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A not-so-peaceful weekend at Shaver Lake

July 7, 2009 |  3:39 pm

When we snagged a reservation in January to car-camp at Shaver Lake in the western Sierra the weekend of the longest day of the year, we were enticed by the Camp Edison lakefront campsites mentioned every year in Sunset Magazine’s 50 best campgrounds list (No. 6 this year). We figured we'd be able to slip our new kayak onto the tranquil blue water, glide peacefully along the shore, maybe stop for an impromptu picnic at a lakeside beach. Little did we realize that the longest day of the year would seem more like the longest day of our lives.

Shaver campsite view The problems started when we pulled up to our “lake view” site, directly across the road from the coveted “lake front” sites. Little more than a highway pullout, the campsite was flush against an adjacent site with zero privacy, and the “lake view” was marred by several neighboring RBs (recreational behemoths) and too many SUVs to count. One lakefront site had no fewer than six tents (right).

I think there was even an M-6 tank in there but I couldn’t distinguish it from the pickup trucks, SUVs and RBs. This is the site where a floodlight was kept on every night, blinding us each time we returned from the restroom. I don’t think this is what Thomas Edison had in mind.

At 5,500 feet elevation, Shaver Lake is part of a hydroelectric project owned by Southern California Edison. I couldn't find anywhere on the Camp Edison website how many homes are powered by the lake but I'm thinking as soon as the air conditioning really gets cranking in the Central Valley, the lake level — which was at a normal, fairly high early-summer level — will drop by at least a few feet.

Shaver site OK, so the “Bring your laptop” label in Sunset’s Camp Edison blurb should’ve been a hint. Each of the 252 sites has an electric hookup and half have wireless capability. As avid tent-only campers, we've since been asking ourselves, “What were we thinking?” We were thinking that $39 a night would get us some space, privacy and a view (lakefront sites run $60 each). Instead we felt like we were bunking in a refugee camp adjacent to a Wal-Mart parking lot. The hookups at each site were a blessing in disguise though, sparing us the drone of trailer generators. Although an odd sound did occasionally emanate from the trailer next to us, reminding me of the scene in "Close Encounters of the Third Kind," in which Francois Truffaut attempts to duplicate the mysterious UFO tones. We never did see a single person in or around that trailer. Hmmm.

And the beaches. May I be so bold as to suggest, SoCal Edison, that you forbid the commandeering of beaches with private canopies? This time of year, when the water is still high, Shaver’s beaches are scarce enough as it is. Innumerable times when we tried to find a spot to launch our kayak or paddle up to a beach we’d come across a phalanx of beach toys, jet skis, boogie boards, etc. under a canopy with not a person in sight and no sand to spare.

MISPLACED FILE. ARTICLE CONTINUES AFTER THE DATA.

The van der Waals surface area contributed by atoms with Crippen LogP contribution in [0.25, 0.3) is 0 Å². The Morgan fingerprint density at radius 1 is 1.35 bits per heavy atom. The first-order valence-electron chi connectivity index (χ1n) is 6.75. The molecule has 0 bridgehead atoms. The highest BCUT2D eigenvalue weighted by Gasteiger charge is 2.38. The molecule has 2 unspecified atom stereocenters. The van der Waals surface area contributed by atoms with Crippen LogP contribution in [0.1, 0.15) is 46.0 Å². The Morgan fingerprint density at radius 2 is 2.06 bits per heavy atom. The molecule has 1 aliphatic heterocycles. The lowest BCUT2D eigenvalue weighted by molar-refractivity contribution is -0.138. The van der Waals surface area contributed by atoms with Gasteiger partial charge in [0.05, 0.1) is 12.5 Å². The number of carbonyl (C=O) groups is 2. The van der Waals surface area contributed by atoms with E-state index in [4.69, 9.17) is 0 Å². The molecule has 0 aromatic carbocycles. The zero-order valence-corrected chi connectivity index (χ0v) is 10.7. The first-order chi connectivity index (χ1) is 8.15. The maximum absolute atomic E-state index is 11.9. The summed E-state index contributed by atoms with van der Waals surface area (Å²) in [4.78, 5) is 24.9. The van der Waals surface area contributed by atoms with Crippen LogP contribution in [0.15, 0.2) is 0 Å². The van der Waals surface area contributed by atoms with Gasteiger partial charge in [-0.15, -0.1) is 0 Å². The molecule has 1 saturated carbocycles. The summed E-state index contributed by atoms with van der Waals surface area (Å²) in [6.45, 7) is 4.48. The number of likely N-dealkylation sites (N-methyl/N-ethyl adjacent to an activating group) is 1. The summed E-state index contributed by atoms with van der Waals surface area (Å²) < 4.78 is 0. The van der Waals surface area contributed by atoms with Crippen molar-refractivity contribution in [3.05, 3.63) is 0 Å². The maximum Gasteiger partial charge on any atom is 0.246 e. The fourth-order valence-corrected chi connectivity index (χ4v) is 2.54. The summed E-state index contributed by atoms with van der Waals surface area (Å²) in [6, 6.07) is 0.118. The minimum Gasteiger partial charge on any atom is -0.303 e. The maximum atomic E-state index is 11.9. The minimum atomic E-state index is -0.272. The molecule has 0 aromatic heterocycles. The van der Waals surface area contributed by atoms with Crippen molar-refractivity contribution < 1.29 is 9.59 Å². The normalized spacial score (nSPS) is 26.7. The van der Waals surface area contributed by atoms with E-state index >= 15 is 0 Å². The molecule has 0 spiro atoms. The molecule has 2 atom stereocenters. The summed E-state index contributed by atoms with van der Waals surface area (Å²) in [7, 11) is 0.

Shaver kayak
There were brief pleasant moments on this most unrelaxing weekend, however. We drove the kayak to a spot on the north side of the lake and spent a pleasant afternoon paddling, fishing and hanging out with our dogs. We even discovered our elderly rescue Lab Sammy knows how to swim. I caught a bluegill for the first time since I was 10. The next day we rented a pontoon (“when in Rome,” etc.) and hauled kayak, dogs and fly rods around the lake ($125 for a full day plus $25 for gas from Shaver Lake Marina). We motored past Dorabelle Cove, where we'd camped at a forest service campground (a slightly more reasonable $20 a night) several years ago. We launched the kayak in lovely Stevensen Cove and lunched at a picnic area in Doris Cove.

Pups Shaver pontoonAnother plus: Camp Edison has showers, though our $5 shower card bleeped out after about 16 minutes worth of showers (as opposed to the 45 minutes promised). Camp Edison is, it goes without saying, a family campground. There were what seemed like hundreds of thousands of extended families, along with their families and friends. Like one enormous group campsite. And us. A few bright spots though: the delightful 9-year-old twin sisters from Moorpark who loved our dogs, helped us build a campfire one night and regaled us with a tail, er tale, of how their elderly Morky (Maltese/Yorkshire terrier) or other type of small dog, I forget, was snatched by an owl back home. The evening they arrived, we watched them pull up in the biggest Recreational Behemoth we’d ever seen; it seemed about 150 feet long but was in fact, said the twins, 39 feet. Then there was the nice couple from Fresno in the minuscule lakefront site across from us, and their handsome 110-pound yellow Lab, Sam. Once they checked out, we poached their picnic table one night to enjoy our dinner of Shaver Lake Pizza.

All in all, the weekend wasn't that bad but I think we'll stick to the Eastern Sierra next time. It’s not that we hate car-camping. We prefer the discomfort of backpacking, but there are aspects of auto-supported camping that we enjoy (the Coleman zillion-man tent we got at Costco ROCKS). If we do come back here, we'll probably stick to points beyond Kaiser Pass Road (you gotta love those twisty, frighteningly steep roads too treacherous for vee-hickles over 25 feet). And we'll leave the laptop at home.

— Julie Sheer

Photos courtesy of Julie Sheer

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